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Sunday, October 12, 2014

The "Lancaster's Famous Female Sculptress" Story

Lion sculpture by Blanche Nevin.
It was an ordinary day.  My grandson Caden and I are taking photos of the street hockey rink where my youngest son and Caden's uncle Tad used to play in Reservoir Park on the eastern outskirts of Lancaster, PA.  Neat place with a heavy rubber floor with openings for drainage in case of rain.  
Stone engraved with the name of her father.
Two penalty boxes line the one side while team boxes line the other.  Took a few photos then headed toward the water tower on the east side of the rink.  As we approached the tower we found what we had come to the park to photograph.  A bronze lion sculpted by Blance Nevin in the late 1800s.  
The signature of George Ross is one of
four notable Lancastrians that surround
the lion statue.
Caden was excited when he saw water spraying from the mouth of the lion, just as it has for ages.  Blanche Nevin was born in Mercersburg, Franklin County, PA in 1841.  Her father, a theologian, teacher and minister moved his family to Lancaster County when he became the president of Franklin and Marshall College in 1855.  Blanche studied art in Philadelphia, the Royal Art Academy in Venice, Italy and at Carrara, Italy.  Blance was our nation's first noted sculptress as well as an accomplished poet whose most famous poem in 1895 was titled "Great-Grandma's Looking Glass."  In 1897 she restored the mansion of a house in Windsor Forge, in the nearby town known as Churchtown, and added a studio for her work.  
Sculpture of General
In 1889 she sculpted a statue of Revolutionary War General Peter Muhlenberg which now stands in the National Statuary Hall at the U.S. Capitol.  But, the residents of Lancaster know her for the two statues that she made that are on either end of Lancaster city.  The lion on the east side of the city and a sculpture of a horse drinking fountain that stands at the intersection of West Orange Street and Columbia Ave. on the west end of town.  The lion was first sculpted in brick mud.  Miss Nevin had two of her male neighbors in Windsor Forge help her haul a wagon load of brick mud or clay from a kiln near the town of Honey Brook.  The two men piled the mud on a platform of stones and cement in the front yard of Blanche's house at Windsor Forge.  The men then kneaded the mud until it became pliable, then Blanche began working on her sculpture, gradually forming the nose, mouth, eyes, ears and mane and finally the body of the lion.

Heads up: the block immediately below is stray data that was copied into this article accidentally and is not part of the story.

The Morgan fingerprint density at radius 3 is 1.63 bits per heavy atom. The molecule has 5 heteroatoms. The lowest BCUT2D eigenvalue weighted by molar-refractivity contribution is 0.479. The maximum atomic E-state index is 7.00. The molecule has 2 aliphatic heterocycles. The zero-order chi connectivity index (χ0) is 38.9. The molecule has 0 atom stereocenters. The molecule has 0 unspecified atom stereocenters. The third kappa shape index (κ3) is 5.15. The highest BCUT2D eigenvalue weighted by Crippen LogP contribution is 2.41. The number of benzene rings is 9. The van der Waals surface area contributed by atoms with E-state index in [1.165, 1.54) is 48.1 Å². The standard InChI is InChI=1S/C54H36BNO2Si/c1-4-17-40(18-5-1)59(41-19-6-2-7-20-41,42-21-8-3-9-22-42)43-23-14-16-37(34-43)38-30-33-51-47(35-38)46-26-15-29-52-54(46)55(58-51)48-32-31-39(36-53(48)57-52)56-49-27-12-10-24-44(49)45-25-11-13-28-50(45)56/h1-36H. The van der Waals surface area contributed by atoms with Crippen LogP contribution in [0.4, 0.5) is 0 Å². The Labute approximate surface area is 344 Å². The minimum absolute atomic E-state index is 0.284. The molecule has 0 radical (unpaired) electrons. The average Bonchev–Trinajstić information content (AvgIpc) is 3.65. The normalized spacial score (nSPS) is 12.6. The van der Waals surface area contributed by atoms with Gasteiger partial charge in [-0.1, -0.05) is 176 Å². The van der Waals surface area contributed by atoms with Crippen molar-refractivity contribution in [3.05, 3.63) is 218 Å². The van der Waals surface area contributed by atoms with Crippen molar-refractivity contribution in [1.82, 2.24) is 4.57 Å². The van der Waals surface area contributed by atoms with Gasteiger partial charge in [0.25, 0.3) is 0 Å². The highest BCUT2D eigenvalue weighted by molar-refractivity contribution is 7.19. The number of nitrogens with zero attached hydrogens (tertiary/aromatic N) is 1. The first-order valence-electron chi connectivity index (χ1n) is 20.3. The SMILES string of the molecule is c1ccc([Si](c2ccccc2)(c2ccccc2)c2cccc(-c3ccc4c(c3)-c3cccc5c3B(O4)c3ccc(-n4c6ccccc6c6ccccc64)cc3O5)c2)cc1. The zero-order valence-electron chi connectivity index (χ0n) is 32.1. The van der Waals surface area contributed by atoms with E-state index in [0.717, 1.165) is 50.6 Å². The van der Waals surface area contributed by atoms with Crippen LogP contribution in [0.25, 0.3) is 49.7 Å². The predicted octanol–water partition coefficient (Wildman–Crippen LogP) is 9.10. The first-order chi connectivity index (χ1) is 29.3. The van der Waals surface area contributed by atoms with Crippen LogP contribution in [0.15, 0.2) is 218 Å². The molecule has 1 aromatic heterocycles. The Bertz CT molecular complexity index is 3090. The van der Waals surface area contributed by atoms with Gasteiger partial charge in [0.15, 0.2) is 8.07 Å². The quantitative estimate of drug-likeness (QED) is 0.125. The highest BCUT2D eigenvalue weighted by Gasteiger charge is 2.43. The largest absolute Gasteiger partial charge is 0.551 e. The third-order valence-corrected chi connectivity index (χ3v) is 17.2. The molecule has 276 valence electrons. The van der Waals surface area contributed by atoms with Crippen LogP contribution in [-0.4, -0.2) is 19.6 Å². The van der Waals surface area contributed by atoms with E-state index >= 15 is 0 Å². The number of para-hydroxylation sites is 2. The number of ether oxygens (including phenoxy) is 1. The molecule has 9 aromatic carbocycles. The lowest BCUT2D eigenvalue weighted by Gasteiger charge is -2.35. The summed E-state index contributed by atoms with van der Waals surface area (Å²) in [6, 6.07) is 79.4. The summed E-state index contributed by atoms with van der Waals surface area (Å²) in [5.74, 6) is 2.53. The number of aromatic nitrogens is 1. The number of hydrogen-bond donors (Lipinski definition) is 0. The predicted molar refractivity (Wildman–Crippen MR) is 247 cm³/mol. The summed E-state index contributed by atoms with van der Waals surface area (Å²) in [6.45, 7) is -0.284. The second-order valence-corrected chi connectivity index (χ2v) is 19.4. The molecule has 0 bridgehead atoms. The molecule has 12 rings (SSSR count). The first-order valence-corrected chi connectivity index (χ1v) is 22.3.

Sculpture at the intersection of
West Orange St. and Columbia
Ave. on the west end of town.
Artisans then made a plaster cast of the lion so they could form the bronze lion which we are standing in front of in the park.  The brick mud lion remained in front of her home in Windsor Forge until weather ruined it.  Along the side of the lion is a stone that reads: In Memory of John Williamson Nevin, Scholar, with the date 1905.  She sculpted the lion in memory of her father.  Earlier in our journey today, Caden and I photographed her other sculpture at Orange St. and Columbia Ave.  It is much less ornamental and smaller in size, but nonetheless amazing.  On one side of that statue is an engraving in stone honoring her mother.  Blanche died in 1925 and her obituary in the Lancaster newspaper stated, "The simple unpretentious neighbors of Miss Nevin never questioned her foreign ideas and eccentricities, but accepted her for the true, human qualities which she so abundantly possessed."  It was another extraordinary day in the life of an ordinary guy.

On the side of the horse drinking fountain on the west side of Lancaster.
This is engraved on marble at the lion sculpture.

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